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Treatment FAQ's

The following information explains your rights to make healthcare decisions and how you can plan what should be done when you can’t speak for yourself. A federal law requires us to give you this information. We hope this information will help increase your control over your medical treatment.

Who decides about my treatment?

Your doctors will give you information and advice about treatment. You have the right to choose. You can say “Yes” to treatments you want. You can say “No” to any treatment you don’t want-even if the treatment might keep you alive longer.

How do I know what I want?

Your doctor must tell you about your medical condition and about what different treatments can do for you. Many treatments have “side effects.” Your doctor must offer you information about serious problems that medical treatment is likely to cause you.

Often, more than one treatment might help you-and people have different ideas about which is best. Your doctor can tell you which treatments are available to you, but your doctor can’t choose for you. That choice depends on what is important to you.

What if I’m too sick to decide?

If you can’t make treatment decisions, your doctor will ask your closest available relative or friend to help decide what is best for you. Most of the time, that works. But sometimes everyone doesn’t agree about what to do. That’s why it is helpful if you say in advance what you want to happen if you can’t speak for yourself. There are several kinds of “advanced directives” that you can use to say what you want and who you want to speak for you.

One kind of advanced directives under California law lets you name someone to make health care decisions when you can’t. This form is called a Durable Power of Attorney For Health Care.

Who can I name to make medical treatment decisions when I’m unable to do so?

You can choose an adult relative or friend you trust as your “agent” to speak for you when you’re too sick to make your own decisions.

How does this person know what I would want?

After you choose someone, talk to that person about what you want. You can also write down in the Durable Power of Attorney For Health Care when you would or wouldn’t want medical treatment. Talk to your doctor about what you want and give your doctor a copy of the form. Give another copy to the person named as your agent. And take a copy with you when you go into a hospital or other treatment facility.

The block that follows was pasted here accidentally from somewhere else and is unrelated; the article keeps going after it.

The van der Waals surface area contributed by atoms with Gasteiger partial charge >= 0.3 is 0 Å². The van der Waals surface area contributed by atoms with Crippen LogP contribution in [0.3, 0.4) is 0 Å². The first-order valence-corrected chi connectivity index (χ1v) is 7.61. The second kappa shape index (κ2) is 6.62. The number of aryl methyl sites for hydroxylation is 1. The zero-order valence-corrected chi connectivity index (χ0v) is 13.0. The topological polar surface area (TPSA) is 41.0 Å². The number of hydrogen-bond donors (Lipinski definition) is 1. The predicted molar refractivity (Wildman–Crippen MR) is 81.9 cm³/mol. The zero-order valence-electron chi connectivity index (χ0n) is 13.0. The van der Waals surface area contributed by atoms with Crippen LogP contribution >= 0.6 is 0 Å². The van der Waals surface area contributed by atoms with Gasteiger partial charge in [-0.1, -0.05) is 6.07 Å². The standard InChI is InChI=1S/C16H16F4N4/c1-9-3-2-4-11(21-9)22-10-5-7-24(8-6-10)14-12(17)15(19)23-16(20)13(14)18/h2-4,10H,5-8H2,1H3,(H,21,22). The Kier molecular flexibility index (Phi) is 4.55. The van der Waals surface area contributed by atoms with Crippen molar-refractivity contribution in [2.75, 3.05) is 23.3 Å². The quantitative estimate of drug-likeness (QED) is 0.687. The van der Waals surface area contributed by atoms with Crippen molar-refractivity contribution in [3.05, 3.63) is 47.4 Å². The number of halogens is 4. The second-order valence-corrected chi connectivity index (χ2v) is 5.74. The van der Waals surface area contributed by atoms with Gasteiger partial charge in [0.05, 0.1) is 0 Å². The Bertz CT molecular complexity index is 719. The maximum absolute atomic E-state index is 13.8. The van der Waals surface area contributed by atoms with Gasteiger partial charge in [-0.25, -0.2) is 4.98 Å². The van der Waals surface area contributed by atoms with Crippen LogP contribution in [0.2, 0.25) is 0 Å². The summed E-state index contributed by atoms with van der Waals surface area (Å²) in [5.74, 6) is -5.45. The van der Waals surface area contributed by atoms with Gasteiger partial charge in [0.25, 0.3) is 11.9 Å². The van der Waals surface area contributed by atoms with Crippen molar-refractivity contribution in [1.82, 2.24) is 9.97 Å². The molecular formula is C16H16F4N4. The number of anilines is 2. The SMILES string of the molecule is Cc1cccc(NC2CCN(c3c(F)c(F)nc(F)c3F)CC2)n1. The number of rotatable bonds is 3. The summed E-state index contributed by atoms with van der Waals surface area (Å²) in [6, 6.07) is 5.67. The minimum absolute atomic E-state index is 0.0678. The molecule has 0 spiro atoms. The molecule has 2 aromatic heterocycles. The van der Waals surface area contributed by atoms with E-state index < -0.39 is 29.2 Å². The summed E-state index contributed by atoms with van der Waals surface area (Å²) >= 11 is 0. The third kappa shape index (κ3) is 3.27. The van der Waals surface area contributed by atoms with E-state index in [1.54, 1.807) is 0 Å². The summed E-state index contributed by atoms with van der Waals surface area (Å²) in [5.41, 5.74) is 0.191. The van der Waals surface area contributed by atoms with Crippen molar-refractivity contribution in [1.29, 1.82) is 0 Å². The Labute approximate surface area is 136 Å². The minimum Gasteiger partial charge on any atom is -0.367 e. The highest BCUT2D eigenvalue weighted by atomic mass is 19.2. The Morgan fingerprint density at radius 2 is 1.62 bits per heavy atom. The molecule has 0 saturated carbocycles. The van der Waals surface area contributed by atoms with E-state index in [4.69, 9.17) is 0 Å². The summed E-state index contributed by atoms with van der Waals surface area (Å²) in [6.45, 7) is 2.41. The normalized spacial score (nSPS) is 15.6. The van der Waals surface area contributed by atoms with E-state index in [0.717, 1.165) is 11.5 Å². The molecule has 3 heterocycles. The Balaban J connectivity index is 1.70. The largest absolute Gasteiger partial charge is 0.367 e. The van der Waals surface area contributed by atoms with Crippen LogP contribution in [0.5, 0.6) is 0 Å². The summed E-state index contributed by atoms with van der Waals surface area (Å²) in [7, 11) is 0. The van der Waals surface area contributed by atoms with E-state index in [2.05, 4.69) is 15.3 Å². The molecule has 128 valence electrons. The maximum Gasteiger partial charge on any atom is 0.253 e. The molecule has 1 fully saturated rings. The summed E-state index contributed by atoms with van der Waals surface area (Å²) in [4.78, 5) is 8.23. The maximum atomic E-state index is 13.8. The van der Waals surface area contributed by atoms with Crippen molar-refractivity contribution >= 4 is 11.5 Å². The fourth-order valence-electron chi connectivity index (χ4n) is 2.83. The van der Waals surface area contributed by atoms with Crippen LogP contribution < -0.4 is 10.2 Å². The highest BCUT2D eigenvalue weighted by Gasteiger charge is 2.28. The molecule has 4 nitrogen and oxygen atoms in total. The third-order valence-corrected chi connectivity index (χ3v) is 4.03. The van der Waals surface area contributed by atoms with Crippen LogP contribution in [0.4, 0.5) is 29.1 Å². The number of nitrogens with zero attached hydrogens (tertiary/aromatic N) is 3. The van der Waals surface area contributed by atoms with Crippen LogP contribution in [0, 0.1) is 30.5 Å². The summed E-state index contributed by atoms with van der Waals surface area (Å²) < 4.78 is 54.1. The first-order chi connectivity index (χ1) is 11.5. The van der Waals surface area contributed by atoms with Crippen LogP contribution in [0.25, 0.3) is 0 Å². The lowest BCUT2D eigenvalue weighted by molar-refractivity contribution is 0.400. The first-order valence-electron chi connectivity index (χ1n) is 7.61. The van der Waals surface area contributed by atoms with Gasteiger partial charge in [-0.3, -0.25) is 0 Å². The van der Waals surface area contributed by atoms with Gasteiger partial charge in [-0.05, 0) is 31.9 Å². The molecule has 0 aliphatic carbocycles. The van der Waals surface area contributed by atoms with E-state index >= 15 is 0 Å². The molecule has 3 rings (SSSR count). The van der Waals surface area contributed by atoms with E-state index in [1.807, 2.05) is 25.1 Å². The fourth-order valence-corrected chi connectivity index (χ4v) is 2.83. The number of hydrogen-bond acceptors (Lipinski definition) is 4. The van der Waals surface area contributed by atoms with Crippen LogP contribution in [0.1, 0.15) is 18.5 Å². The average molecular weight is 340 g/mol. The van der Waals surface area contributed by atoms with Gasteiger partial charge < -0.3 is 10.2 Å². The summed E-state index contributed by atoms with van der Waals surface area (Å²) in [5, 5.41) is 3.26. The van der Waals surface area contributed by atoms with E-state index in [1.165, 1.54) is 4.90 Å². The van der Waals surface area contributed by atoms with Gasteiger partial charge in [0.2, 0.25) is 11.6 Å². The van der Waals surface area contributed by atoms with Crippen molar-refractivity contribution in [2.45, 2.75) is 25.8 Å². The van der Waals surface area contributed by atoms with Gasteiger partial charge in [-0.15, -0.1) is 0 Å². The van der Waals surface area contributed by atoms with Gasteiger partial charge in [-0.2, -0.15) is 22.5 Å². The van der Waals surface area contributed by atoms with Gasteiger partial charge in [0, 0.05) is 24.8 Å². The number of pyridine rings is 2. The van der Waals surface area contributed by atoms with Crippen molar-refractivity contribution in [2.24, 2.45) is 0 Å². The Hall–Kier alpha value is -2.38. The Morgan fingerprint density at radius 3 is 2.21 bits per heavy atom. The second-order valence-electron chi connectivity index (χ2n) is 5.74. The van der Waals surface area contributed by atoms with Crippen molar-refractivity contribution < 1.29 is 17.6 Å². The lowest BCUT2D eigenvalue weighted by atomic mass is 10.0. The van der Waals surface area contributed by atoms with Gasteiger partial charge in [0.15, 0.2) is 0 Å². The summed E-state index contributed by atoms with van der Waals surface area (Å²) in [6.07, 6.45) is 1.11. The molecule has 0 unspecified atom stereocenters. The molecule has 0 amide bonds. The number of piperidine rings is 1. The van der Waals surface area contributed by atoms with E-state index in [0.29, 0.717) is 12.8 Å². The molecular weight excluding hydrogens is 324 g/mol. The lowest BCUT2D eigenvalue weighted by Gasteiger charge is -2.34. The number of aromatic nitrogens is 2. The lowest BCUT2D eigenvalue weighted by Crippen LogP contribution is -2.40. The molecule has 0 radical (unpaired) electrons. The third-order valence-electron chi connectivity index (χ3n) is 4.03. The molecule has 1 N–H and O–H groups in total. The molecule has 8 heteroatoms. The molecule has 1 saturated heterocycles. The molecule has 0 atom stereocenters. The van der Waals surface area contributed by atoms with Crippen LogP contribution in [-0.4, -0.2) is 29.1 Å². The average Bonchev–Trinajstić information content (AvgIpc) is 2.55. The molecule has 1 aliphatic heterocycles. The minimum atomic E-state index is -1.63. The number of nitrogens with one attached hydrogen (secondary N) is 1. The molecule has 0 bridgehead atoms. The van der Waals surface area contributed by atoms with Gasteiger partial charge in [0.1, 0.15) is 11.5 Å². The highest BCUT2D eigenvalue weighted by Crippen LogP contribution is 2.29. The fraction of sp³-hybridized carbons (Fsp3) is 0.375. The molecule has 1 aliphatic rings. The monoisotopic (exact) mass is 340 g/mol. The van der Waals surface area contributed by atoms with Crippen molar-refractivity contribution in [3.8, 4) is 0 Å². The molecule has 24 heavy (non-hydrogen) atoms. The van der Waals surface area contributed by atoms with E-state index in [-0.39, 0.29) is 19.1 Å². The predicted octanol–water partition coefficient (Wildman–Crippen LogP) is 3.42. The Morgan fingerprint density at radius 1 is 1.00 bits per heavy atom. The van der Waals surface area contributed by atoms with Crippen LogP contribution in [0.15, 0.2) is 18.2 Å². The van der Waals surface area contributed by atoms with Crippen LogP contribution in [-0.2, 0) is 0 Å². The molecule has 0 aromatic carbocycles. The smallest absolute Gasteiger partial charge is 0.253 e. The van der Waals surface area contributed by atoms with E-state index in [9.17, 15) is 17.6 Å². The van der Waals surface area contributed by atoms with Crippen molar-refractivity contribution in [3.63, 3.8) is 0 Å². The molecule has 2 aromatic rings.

Sometimes treatment decisions are hard to make and it truly helps your family and your doctors if they know what you want. The Durable Power of Attorney For Health Care also gives them legal protection when they follow your wishes.

What if I don’t have anybody to make decisions for me?

You can use another kind of advanced directive to write down your wishes about treatment. This is often called a “living will” because it takes effect while you are still alive but have become unable to speak for yourself. The California Natural Death Act lets you sign a living will called a Declaration. Anyone 18 years or older and of sound mind can sign one.

When you sign a Declaration it tells your doctors that you don’t want any treatment that would only prolong your life. All life-sustaining treatment would be stopped if you were terminally ill and your death was expected soon, or if you were permanently unconscious. You would still receive treatment to keep you comfortable.

The doctors must follow your wishes about limiting treatment or turn your care over to another doctor who will. Your doctors are also legally protected when they follow your wishes.

Are there other living wills I can use?

Instead of using the Declaration in the Natural Death Act, you can use any of the available living will forms. You can use a Durable Power of Attorney For Health Care form without naming an agent. Or you can just write down your wishes on a piece of paper. Your doctors and family can use what you write in deciding about your treatment. But living wills that don’t meet the requirements of the Natural Death Act don’t give as much legal protection for your doctors if a disagreement arises about following your wishes.

What if I change my mind?

You can change or revoke any of these documents at any time as long as you can communicate your wishes.

How can I get more information about Advanced Directives?

Ask your doctor, nurse, or social worker to get more information for you.

Complaints concerning the advanced directives requirements may be filed with the state Department of Health Services.

All of us at Glendora Community Hospital want our patients to understand their rights to make medical treatment decisions. Glendora Community Hospital complies with California laws and court decisions on advanced directives. We do not condition the provision of care or otherwise discriminate against anyone based on whether or not you have executed an advanced directive. We have formal policies to ensure that your wishes about treatment will be followed. We also have an ethics committee that can help if any questions arise about your treatment wishes.

It is your responsibility to provide a copy of your advanced directives to the hospital so that it can be kept with your records. If you have any questions about any of these forms, please talk to your doctor, your nurse, or the social worker.